A Storm, Kealkill is therefore a significant work, painted at a critical juncture in the artist’s career. In the foreground, a farmyard is sketched in, with hay ricks, bare earth and grass. Beyond, a group of buildings, both single and two-storey, and depicted in more detail, line the village street. In the middle distance is a patchwork of green fields, bounded by hedgerows, while in the far distance, the dark outlines of the Sheehy Mountains, or Cnoc na Seidhe (translated as either the mountains of the spirit, or the mountains of the hides) are silhouetted against a band of pale sky. While Kealkill has expanded over the years, the village centre, where several roads meet, has changed little since Orpen’s day. The houses he depicted, highlighted against a background of green hills and fields, are still there, and while modernised, retain the character of eighteenth and nineteenth-century West Cork houses, solid and well-built, with slated roofs. The house on the left, although a shop or pub in 1901, is now a private residence, while the house to the right, partially obscured by a cottage in the foreground, is the J. C. Collins Pub, a long-established centre for social life and traditional music. While in 1901 Orpen could travel freely around West Cork, he would not have been able to do so two decades later, when the War of Independence was giving way to the Civil War—Kealkill is remembered as the site of the first fatalities of that bitter conflict. By that time, Orpen had served as an official war artist in WWI, which required him to accept a commission in the British Army. His best paintings were done in wartime France, and his images of the Somme, of injured soldiers and of ruined cities, remain today among the most powerful and harrowing works depicting that conflict. However, having served in the British Army greatly restricted his ability to travel in his native country, particularly outside Dublin, and he rarely came to Ireland thereafter, preferring to remain in London where he became one of the most successful portrait painters of the era. The Orpen connection with West Cork was sustained when Vivien St. George (b. 1912), daughter of William and his mistress Evelyn St. George, married Alexander Stanley-Clarke of Seafield House, Castletownshend.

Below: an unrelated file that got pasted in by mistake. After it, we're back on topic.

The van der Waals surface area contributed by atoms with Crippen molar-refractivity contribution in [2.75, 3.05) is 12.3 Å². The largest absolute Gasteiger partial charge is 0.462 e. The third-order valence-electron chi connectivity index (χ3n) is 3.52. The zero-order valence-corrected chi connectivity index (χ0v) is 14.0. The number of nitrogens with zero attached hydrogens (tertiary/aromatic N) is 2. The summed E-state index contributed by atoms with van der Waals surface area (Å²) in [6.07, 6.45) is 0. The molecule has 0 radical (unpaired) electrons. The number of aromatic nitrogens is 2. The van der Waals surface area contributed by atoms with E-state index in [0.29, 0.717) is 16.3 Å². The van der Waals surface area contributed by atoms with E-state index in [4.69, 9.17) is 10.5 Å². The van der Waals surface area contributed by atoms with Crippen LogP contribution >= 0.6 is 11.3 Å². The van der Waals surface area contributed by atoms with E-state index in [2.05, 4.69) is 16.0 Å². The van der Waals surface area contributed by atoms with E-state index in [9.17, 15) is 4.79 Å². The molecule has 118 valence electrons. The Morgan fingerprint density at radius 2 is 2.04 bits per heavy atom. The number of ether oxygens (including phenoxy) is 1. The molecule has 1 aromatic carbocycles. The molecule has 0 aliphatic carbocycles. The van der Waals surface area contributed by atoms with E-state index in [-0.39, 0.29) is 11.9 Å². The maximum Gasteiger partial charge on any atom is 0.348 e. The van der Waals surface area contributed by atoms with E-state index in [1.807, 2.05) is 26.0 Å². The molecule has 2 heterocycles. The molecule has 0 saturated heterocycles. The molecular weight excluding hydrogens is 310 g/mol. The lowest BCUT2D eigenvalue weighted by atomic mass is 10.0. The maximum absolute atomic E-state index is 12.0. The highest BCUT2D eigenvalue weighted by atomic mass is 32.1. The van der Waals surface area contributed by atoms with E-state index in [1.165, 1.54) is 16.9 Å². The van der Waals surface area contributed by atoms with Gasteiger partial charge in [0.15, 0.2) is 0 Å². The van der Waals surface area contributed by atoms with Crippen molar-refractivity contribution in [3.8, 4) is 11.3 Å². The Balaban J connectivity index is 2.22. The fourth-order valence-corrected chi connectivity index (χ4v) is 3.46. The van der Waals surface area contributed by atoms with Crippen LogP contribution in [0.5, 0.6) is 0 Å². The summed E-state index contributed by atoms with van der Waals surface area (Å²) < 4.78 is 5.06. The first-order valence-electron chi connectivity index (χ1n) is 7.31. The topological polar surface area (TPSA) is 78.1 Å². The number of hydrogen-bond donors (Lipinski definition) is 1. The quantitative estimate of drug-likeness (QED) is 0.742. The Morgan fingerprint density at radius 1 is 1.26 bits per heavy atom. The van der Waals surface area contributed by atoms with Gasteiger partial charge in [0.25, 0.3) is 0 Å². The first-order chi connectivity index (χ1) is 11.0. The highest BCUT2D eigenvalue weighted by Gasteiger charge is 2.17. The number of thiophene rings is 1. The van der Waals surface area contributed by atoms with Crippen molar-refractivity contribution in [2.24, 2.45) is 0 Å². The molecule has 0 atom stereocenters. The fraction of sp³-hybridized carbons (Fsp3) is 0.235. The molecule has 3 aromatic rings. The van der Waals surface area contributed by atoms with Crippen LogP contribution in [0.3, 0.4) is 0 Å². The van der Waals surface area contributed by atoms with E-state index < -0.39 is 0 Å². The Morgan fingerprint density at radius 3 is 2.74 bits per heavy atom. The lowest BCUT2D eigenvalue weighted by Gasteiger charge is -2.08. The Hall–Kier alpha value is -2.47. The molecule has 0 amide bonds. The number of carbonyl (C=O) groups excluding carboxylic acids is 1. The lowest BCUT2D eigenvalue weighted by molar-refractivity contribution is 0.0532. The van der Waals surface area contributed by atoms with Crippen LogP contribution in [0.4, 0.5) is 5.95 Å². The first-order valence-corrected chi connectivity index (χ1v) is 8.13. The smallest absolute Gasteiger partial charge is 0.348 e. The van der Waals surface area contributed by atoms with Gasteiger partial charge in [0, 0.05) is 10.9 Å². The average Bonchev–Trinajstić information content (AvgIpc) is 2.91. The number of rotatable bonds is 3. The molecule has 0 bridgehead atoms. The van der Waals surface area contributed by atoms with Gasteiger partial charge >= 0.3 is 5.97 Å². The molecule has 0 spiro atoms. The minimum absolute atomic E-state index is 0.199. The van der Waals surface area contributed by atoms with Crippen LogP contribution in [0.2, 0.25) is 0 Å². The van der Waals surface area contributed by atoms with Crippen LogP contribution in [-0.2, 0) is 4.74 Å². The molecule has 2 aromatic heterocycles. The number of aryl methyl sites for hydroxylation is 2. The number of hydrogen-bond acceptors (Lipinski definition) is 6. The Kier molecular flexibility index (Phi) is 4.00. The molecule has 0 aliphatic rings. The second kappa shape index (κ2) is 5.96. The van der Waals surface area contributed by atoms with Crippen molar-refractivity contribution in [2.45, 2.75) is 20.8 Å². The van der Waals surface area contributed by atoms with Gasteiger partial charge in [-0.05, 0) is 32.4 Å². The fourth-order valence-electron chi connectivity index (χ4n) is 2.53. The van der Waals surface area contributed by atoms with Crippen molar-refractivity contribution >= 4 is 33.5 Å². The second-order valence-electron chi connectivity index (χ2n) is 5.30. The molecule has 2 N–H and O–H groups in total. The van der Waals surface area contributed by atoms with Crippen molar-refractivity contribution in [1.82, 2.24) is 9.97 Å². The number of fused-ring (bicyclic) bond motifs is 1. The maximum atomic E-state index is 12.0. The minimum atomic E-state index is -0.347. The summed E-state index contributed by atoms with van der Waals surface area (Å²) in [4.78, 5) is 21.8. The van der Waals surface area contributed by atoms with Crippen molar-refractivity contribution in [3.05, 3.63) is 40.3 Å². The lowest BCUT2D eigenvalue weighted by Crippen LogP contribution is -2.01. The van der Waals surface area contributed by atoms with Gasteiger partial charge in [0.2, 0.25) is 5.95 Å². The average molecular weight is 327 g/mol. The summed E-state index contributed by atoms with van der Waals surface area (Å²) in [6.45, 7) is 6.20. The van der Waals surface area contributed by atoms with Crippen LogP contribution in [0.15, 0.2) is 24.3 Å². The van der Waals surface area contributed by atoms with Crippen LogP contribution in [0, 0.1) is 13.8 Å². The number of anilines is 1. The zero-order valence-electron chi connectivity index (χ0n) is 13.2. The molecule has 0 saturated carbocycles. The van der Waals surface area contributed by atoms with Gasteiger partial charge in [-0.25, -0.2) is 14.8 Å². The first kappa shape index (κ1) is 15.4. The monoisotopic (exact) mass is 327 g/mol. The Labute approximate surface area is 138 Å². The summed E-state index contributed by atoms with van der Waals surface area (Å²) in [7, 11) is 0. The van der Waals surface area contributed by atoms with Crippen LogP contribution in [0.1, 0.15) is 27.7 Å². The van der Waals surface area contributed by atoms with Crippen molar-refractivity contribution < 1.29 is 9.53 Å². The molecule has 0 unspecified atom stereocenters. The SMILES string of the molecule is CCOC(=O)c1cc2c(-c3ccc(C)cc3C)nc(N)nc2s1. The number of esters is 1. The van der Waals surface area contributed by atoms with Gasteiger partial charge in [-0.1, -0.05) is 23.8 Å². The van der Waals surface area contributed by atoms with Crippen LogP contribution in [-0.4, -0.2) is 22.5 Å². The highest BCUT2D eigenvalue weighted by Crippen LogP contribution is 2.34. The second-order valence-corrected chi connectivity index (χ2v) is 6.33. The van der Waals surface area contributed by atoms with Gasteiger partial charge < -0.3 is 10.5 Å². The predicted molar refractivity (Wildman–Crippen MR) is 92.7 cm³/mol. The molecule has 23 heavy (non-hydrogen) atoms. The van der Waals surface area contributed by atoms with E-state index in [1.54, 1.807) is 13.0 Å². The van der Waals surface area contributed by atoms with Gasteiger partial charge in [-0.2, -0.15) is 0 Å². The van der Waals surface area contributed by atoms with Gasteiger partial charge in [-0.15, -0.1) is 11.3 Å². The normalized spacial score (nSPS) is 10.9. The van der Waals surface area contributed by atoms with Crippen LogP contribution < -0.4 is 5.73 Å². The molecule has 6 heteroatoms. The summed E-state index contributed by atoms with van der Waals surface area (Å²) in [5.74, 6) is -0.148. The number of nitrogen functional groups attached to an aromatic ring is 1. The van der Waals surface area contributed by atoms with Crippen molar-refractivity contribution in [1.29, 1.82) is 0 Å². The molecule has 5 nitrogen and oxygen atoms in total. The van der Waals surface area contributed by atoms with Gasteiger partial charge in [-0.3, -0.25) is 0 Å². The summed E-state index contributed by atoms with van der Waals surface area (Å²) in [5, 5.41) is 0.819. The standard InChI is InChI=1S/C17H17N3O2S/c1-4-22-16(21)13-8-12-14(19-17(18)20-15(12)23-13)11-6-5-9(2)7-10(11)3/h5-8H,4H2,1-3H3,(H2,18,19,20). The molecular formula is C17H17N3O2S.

Above text from Peter Murray, Morgan O’Driscoll catalogue, March 2020.


Recent photo of Pearson’s Bridge by Priory Studios.

Recent photo of Lisheen House (now a ruin) by Priory Studios.

Recent photo of Kealkill Stone Circle by Priory Studios.

Post by Dominic Lee, Orpen Research Archives who may be contacted via www.twitter.com/SirWilliamOrpen or www.facebook.com/SirWilliamOrpen.